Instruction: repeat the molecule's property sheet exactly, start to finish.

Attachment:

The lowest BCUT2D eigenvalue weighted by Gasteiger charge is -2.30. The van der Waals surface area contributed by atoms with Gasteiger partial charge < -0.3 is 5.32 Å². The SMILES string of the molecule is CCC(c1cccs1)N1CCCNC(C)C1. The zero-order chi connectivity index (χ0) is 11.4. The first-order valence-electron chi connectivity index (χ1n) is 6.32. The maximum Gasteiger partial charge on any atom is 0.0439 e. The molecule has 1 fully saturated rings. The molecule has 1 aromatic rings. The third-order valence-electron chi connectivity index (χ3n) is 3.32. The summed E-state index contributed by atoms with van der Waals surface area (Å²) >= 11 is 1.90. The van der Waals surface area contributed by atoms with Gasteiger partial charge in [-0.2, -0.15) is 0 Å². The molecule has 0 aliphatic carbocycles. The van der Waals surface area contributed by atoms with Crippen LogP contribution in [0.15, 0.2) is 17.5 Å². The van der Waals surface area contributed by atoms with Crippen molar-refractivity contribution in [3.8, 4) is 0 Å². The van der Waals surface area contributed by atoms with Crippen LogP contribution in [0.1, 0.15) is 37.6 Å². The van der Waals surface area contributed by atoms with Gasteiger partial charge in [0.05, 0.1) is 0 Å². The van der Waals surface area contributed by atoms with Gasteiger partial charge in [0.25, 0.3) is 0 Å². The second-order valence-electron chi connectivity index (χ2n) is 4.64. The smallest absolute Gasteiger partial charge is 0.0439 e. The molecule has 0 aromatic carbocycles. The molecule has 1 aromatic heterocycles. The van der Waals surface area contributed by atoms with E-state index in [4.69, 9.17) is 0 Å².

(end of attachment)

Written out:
The lowest BCUT2D eigenvalue weighted by Gasteiger charge is -2.30. The van der Waals surface area contributed by atoms with Gasteiger partial charge < -0.3 is 5.32 Å². The SMILES string of the molecule is CCC(c1cccs1)N1CCCNC(C)C1. The zero-order chi connectivity index (χ0) is 11.4. The first-order valence-electron chi connectivity index (χ1n) is 6.32. The maximum Gasteiger partial charge on any atom is 0.0439 e. The molecule has 1 fully saturated rings. The molecule has 1 aromatic rings. The third-order valence-electron chi connectivity index (χ3n) is 3.32. The summed E-state index contributed by atoms with van der Waals surface area (Å²) >= 11 is 1.90. The van der Waals surface area contributed by atoms with Gasteiger partial charge in [-0.2, -0.15) is 0 Å². The molecule has 0 aliphatic carbocycles. The van der Waals surface area contributed by atoms with Crippen LogP contribution in [0.15, 0.2) is 17.5 Å². The van der Waals surface area contributed by atoms with Crippen molar-refractivity contribution in [3.8, 4) is 0 Å². The van der Waals surface area contributed by atoms with Crippen LogP contribution in [0.1, 0.15) is 37.6 Å². The van der Waals surface area contributed by atoms with Gasteiger partial charge in [0.05, 0.1) is 0 Å². The van der Waals surface area contributed by atoms with Gasteiger partial charge in [0.25, 0.3) is 0 Å². The second-order valence-electron chi connectivity index (χ2n) is 4.64. The smallest absolute Gasteiger partial charge is 0.0439 e. The molecule has 0 aromatic carbocycles. The molecule has 1 aromatic heterocycles. The van der Waals surface area contributed by atoms with E-state index in [4.69, 9.17) is 0 Å².